Send to

Choose Destination
Exp Gerontol. 2000 Sep;35(6-7):821-30.

Heme oxygenase-1: role in brain aging and neurodegeneration.

Author information

Bloomfield Centre for Research in Aging, Lady Davis Institute for Medical Research, Sir Mortimer B. Davis Jewish General Hospital, McGill University, Que., H3T 1E2, Montreal, Canada.


The mechanisms responsible for excessive iron deposition and mitochondrial insufficiency in the aging and degenerating nervous system remain poorly understood. Heme oxygenase-1 (HO-1) is a 32kDa stress protein that degrades heme to biliverdin, free iron and carbon monoxide. Our laboratory has shown that cysteamine, dopamine, beta-amyloid, IL-1beta and TNF-alpha up-regulate HO-1 followed by mitochondrial sequestration of non-transferrin-derived 55Fe in cultured rat astroglia. In these cells and in rat astroglia transfected with the human HO-1 gene, mitochondrial iron trapping is abrogated by the HO-1 inhibitors, tin-mesoporphyrin and dexamethasone. We determined that HO-1 immunoreactivity is enhanced greatly in neurons and astrocytes of the hippocampus and cerebral cortex of Alzheimer subjects and co-localizes to senile plaques and neurofibrillary tangles (NFT). HO-1 staining is also augmented in astrocytes and decorates neuronal Lewy bodies in the Parkinson nigra. Collectively, our findings suggest that HO-1 over-expression contributes to the pathological iron deposition and mitochondrial damage documented in these aging-related neurodegenerative disorders. We recently observed that, paradoxically, HO-1 mRNA levels are markedly suppressed in peripheral lymphocytes of patients with early sporadic Alzheimer disease and may thus provide a useful biological marker of this condition.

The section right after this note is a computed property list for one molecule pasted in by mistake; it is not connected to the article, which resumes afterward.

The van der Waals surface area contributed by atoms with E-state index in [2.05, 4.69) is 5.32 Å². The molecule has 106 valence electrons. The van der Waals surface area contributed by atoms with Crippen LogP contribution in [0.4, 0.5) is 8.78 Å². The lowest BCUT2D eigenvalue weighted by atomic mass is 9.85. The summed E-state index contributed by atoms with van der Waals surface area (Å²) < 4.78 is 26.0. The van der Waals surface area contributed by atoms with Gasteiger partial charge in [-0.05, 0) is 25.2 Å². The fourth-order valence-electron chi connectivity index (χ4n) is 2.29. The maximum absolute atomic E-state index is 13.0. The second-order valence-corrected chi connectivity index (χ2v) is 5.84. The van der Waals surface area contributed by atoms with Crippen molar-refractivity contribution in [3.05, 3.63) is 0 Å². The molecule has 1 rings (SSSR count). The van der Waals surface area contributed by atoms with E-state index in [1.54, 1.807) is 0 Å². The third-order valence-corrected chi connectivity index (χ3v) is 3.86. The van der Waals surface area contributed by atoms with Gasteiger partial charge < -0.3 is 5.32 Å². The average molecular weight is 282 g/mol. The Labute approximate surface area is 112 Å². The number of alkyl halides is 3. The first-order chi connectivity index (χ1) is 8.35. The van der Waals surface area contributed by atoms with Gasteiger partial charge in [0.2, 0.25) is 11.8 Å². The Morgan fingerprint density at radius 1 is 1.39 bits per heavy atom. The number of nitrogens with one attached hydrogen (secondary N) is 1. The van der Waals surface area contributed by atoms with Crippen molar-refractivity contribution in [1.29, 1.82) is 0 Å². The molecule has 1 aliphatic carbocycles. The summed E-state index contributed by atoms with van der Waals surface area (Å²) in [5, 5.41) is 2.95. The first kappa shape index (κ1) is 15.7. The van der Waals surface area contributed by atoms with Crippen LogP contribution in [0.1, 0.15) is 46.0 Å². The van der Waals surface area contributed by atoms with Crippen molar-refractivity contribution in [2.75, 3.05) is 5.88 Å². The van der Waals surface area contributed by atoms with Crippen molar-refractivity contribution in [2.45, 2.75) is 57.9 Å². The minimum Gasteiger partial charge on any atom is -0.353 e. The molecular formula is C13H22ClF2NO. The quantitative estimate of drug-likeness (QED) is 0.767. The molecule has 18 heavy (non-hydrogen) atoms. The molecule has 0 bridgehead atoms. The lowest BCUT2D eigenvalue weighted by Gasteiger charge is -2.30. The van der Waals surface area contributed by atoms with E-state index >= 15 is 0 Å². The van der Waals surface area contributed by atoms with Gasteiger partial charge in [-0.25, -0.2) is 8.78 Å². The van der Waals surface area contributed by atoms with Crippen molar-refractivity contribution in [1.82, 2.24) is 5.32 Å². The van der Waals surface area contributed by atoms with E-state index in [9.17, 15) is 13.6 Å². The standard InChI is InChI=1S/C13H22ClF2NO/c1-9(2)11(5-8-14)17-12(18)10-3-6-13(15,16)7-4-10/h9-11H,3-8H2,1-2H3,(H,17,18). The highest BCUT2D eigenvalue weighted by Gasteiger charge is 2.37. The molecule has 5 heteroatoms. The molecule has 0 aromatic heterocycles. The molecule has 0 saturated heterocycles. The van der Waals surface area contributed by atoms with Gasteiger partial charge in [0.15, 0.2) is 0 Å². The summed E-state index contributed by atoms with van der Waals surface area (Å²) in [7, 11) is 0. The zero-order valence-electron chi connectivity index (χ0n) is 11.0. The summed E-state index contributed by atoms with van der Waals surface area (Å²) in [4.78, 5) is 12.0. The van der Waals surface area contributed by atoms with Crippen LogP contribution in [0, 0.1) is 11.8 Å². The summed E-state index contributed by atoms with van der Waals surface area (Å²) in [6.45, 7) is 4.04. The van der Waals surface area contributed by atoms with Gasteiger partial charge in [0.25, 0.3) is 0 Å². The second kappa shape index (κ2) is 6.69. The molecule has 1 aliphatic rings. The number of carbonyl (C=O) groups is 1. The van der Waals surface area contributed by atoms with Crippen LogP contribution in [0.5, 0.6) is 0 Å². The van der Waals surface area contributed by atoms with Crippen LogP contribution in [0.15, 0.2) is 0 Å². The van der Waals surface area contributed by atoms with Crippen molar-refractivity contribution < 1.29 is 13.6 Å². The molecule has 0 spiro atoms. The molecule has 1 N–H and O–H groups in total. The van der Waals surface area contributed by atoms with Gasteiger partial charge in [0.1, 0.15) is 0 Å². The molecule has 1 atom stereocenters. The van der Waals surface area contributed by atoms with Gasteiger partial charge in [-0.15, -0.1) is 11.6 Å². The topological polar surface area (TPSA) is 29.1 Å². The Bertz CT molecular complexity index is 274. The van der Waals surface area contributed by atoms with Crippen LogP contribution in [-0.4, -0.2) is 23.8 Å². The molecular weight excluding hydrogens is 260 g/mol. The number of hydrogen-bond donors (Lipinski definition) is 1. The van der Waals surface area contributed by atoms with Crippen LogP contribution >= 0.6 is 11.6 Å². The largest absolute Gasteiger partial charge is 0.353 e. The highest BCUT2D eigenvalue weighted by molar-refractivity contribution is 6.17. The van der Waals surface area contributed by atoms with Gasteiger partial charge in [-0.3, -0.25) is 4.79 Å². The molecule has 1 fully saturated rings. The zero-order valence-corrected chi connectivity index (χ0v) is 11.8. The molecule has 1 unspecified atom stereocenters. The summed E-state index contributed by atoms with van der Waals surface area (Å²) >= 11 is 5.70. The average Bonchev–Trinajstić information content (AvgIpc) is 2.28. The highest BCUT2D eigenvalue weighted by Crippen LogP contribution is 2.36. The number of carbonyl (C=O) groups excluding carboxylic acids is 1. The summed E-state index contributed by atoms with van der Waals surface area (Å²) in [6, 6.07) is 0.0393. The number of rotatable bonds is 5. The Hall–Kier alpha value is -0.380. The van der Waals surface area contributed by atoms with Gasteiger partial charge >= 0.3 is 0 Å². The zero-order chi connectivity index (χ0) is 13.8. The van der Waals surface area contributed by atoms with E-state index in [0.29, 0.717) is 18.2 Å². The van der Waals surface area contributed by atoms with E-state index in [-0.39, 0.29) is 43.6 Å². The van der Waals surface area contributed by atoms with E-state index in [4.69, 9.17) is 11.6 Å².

[Indexed for MEDLINE]

Supplemental Content

Full text links

Icon for Elsevier Science
Loading ...
Support Center